The recession that engulfed the United States economy from December 2007 to June 2009 was the longest experienced by the country since the Great Depression. It wiped 8.4 million jobs, or 6.1 percent of all payroll employment, pushing the unemployment rate from 5 percent on the eve of the recession to a peak of 10 percent in October 2009 before dropping to 9.5 percent by the end.
Even though the jobless rate has slowly edged down, hitting 6.3 percent as of April, the improvement of that statistic hides many problems. While the economy has created jobs for the past 50 consecutive months — and at least as many jobs have been created as were lost in the recession — unemployment data still point to an unhealthy economy: long-term unemployment remains high, labor participation is weak, and workers have little leverage to push for wage growth.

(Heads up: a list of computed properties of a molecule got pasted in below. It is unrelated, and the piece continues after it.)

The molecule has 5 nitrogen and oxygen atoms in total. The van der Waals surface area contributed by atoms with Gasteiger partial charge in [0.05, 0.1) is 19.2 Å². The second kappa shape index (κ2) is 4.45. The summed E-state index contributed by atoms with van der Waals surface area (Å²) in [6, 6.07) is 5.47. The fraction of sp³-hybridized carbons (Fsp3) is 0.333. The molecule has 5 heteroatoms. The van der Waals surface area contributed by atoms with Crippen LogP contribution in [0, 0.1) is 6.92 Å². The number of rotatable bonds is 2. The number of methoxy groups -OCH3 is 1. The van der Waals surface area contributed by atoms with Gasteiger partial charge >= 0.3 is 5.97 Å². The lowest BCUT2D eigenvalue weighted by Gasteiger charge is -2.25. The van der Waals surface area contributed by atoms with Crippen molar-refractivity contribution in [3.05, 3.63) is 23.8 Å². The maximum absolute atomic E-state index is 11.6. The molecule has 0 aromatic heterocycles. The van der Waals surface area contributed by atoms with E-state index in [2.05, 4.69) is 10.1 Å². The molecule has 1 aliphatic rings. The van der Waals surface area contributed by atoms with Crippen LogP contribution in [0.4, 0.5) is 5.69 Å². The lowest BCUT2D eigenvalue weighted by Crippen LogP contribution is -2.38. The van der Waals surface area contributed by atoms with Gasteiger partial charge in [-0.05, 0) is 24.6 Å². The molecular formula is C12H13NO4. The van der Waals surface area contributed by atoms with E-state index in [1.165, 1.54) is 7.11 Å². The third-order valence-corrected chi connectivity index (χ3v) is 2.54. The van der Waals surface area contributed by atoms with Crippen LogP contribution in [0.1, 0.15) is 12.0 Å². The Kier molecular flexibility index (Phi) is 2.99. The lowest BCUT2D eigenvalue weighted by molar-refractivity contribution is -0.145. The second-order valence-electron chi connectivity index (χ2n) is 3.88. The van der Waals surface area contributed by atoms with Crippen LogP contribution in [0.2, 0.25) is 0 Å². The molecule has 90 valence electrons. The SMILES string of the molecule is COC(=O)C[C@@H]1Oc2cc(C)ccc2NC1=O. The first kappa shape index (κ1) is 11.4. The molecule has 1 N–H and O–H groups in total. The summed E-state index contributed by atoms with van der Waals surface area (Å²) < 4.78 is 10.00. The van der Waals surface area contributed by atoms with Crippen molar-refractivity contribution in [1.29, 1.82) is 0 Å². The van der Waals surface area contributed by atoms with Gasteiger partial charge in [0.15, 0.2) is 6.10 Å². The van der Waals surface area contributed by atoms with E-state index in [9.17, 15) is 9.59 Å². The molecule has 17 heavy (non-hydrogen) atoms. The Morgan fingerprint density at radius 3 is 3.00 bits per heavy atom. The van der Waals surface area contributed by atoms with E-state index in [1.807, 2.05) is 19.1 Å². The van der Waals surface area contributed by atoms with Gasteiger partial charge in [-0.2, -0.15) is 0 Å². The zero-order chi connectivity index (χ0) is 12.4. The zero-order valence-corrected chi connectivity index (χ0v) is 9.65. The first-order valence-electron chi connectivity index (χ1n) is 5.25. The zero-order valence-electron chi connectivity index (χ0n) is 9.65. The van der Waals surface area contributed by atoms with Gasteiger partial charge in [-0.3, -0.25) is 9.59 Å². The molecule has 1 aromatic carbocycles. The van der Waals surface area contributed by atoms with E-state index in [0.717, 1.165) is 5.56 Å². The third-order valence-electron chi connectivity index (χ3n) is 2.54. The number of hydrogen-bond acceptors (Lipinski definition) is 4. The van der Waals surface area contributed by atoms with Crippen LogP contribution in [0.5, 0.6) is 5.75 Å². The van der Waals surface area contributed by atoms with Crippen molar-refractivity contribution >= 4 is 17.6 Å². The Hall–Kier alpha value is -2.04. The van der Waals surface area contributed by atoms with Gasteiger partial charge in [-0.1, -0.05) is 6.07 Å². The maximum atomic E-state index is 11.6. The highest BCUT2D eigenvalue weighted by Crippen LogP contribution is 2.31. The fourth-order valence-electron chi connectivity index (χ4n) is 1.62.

The pace of job creation has gained momentum, but the strongest employment gains in the weak recovery have come from low-wage industries: work at retail outlets, fast-food restaurants, and providing home healthcare. Higher-paying jobs in blue collar industries, like construction and manufacturing, have not recovered to pre-recession levels. And it has been well documented how the recession turned middle-class jobs into low-wage jobs.
For lawmakers and the White House, the important question is how job creation in low-wage industries will impact the economy. By association, the question extends to whether it is good news for the broader workforce that greater employment in low-wage industries is pushing incomes higher for those workers.